After that blabbering, onto my next question,

Are you generating revenue, and how?

Great if you are generating revenue. Just got to make sure that to earn every Rs. 10 you don’t need to spend Rs. 20. If that’s the case then you need to quickly sit to build your investor pitch deck. If you are not generating revenue, you are still a bit far from success, as we had learned earlier the criteria for success for many is profit or breakeven, and both need revenue generation.

Do you have your revenue model ready?

Of course you would if you have your pitch deck ready. That’s like a mandatory slide in pitch deck. Revenue model is something that only looks good at slides. If it’s possible to generate revenue the way you predict it would be, then shouldn’t you at least try it out with few people right away?

Do you have your roadmap ready, if you raise investment right now?

20% Technical, 40% Marketing, 30% Salaries and 10% Sales…

We have no Idea when we fill that slide which says what we going to do with the money, but just know that the sum should come up to 100%. Though we don’t know the distribution in percentage, we do have a fair idea what we are going to spend it for like hiring, building new stuff, new functionalities, expanding and blah blah. How many of it will result in immediate revenue generation? Or you don’t care about revenues because you have roadmap for your fundraising as well? That impresses lot of investors, because few are not even bothered if you are successful after taking their money, all they are bothered is will you be able to raise more money after their funding. But do you really want to play this game of raising rounds? Or do you want to build a startup that makes money while solving a problem?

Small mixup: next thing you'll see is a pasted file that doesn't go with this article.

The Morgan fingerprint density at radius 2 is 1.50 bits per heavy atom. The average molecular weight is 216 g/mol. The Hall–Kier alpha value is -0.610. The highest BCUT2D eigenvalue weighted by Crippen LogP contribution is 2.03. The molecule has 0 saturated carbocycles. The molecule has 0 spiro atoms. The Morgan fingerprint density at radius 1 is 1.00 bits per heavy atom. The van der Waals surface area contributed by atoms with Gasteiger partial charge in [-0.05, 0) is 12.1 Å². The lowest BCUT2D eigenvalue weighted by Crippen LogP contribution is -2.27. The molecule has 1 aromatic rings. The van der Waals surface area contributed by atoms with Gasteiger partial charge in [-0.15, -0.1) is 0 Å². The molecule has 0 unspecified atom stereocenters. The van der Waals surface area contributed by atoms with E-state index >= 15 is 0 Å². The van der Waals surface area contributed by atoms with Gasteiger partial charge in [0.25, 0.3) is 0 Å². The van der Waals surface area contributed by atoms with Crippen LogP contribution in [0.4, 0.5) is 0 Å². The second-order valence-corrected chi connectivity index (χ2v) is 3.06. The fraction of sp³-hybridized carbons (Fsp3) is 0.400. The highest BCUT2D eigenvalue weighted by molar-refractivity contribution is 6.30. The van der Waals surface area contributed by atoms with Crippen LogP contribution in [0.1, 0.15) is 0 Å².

Do you have your product roadmap ready, if you don’t raise investment right now?

Great if you have one, if not, you are probably willing to give up on Entrepreneurship if you are not able to raise money. Isn’t it weird, how we are prepared for a hypothetical scenario where we have raised money and not for the reality where we don’t have any money right now?

In short all I want to say is screw fundraising, raise money when you need to scale. You can most of the time get a proof of concept of your idea without raising money. Also remember it would be a successful proof of concept if you are generating revenues.

There are lot of preaching I have done here, but I was myself guilty many of these. I know they are the wrong way to build the business because I have made those mistakes.

If you like this article please do share and recommend it to your friends. About me, I am a programmer with over 6 years of experience. I have worked with and for multiple Startups. I am part of Adevole — Your Technical Co-Founder, it’s basically a group of programmers dedicated towards getting technology right for startup. You can know more about me @